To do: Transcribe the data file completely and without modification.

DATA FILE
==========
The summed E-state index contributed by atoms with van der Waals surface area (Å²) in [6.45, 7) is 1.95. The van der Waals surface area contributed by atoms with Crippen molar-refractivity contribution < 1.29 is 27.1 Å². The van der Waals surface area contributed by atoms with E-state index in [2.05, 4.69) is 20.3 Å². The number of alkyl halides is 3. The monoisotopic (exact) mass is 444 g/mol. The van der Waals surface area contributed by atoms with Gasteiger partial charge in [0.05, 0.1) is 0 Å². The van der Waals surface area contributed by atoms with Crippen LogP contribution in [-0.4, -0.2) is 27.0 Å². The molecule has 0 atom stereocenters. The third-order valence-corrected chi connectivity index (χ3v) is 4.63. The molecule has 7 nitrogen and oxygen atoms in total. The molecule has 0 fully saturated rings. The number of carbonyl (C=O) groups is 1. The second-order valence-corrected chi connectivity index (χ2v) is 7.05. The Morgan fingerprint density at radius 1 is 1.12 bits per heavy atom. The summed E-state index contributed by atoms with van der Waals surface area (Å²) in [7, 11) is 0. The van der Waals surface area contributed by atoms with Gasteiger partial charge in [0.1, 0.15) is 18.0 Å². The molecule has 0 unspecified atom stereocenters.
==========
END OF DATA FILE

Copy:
The summed E-state index contributed by atoms with van der Waals surface area (Å²) in [6.45, 7) is 1.95. The van der Waals surface area contributed by atoms with Crippen molar-refractivity contribution < 1.29 is 27.1 Å². The van der Waals surface area contributed by atoms with E-state index in [2.05, 4.69) is 20.3 Å². The number of alkyl halides is 3. The monoisotopic (exact) mass is 444 g/mol. The van der Waals surface area contributed by atoms with Gasteiger partial charge in [0.05, 0.1) is 0 Å². The van der Waals surface area contributed by atoms with Crippen LogP contribution in [-0.4, -0.2) is 27.0 Å². The molecule has 0 atom stereocenters. The third-order valence-corrected chi connectivity index (χ3v) is 4.63. The molecule has 7 nitrogen and oxygen atoms in total. The molecule has 0 fully saturated rings. The number of carbonyl (C=O) groups is 1. The second-order valence-corrected chi connectivity index (χ2v) is 7.05. The Morgan fingerprint density at radius 1 is 1.12 bits per heavy atom. The summed E-state index contributed by atoms with van der Waals surface area (Å²) in [7, 11) is 0. The van der Waals surface area contributed by atoms with Gasteiger partial charge in [0.1, 0.15) is 18.0 Å². The molecule has 0 unspecified atom stereocenters.